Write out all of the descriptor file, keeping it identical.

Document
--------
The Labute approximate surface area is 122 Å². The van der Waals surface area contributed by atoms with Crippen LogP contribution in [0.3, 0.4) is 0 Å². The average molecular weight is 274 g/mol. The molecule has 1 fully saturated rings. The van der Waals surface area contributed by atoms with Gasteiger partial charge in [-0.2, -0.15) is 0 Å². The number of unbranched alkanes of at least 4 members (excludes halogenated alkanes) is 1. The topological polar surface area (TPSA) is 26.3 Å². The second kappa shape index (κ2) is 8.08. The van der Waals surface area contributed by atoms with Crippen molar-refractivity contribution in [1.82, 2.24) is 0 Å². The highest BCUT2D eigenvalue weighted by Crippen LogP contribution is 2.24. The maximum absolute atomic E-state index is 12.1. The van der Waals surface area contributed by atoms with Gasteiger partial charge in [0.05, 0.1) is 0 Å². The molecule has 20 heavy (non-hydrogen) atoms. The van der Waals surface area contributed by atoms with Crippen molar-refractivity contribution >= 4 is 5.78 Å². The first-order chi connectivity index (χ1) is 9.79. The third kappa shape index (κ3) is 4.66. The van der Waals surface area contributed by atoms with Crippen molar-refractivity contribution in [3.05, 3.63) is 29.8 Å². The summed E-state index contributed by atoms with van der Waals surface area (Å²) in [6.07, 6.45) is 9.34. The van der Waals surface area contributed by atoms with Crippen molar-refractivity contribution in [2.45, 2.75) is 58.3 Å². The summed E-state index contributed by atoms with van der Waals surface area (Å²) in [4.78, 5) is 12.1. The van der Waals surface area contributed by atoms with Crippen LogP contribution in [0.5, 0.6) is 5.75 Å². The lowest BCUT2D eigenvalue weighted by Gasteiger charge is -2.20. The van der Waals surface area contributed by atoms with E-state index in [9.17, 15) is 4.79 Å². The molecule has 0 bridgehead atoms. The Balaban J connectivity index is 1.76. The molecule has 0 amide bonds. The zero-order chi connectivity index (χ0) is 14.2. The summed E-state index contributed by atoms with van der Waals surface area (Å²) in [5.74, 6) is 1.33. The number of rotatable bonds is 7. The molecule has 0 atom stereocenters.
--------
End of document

The Labute approximate surface area is 122 Å². The van der Waals surface area contributed by atoms with Crippen LogP contribution in [0.3, 0.4) is 0 Å². The average molecular weight is 274 g/mol. The molecule has 1 fully saturated rings. The van der Waals surface area contributed by atoms with Gasteiger partial charge in [-0.2, -0.15) is 0 Å². The number of unbranched alkanes of at least 4 members (excludes halogenated alkanes) is 1. The topological polar surface area (TPSA) is 26.3 Å². The second kappa shape index (κ2) is 8.08. The van der Waals surface area contributed by atoms with Crippen molar-refractivity contribution in [1.82, 2.24) is 0 Å². The highest BCUT2D eigenvalue weighted by Crippen LogP contribution is 2.24. The maximum absolute atomic E-state index is 12.1. The van der Waals surface area contributed by atoms with Gasteiger partial charge in [0.05, 0.1) is 0 Å². The molecule has 20 heavy (non-hydrogen) atoms. The van der Waals surface area contributed by atoms with Crippen molar-refractivity contribution >= 4 is 5.78 Å². The first-order chi connectivity index (χ1) is 9.79. The third kappa shape index (κ3) is 4.66. The van der Waals surface area contributed by atoms with Crippen molar-refractivity contribution in [3.05, 3.63) is 29.8 Å². The summed E-state index contributed by atoms with van der Waals surface area (Å²) in [6.07, 6.45) is 9.34. The van der Waals surface area contributed by atoms with Crippen molar-refractivity contribution in [2.45, 2.75) is 58.3 Å². The summed E-state index contributed by atoms with van der Waals surface area (Å²) in [4.78, 5) is 12.1. The van der Waals surface area contributed by atoms with Crippen LogP contribution in [0.5, 0.6) is 5.75 Å². The lowest BCUT2D eigenvalue weighted by Gasteiger charge is -2.20. The van der Waals surface area contributed by atoms with E-state index in [9.17, 15) is 4.79 Å². The molecule has 0 bridgehead atoms. The Balaban J connectivity index is 1.76. The molecule has 0 amide bonds. The zero-order chi connectivity index (χ0) is 14.2. The summed E-state index contributed by atoms with van der Waals surface area (Å²) in [5.74, 6) is 1.33. The number of rotatable bonds is 7. The molecule has 0 atom stereocenters.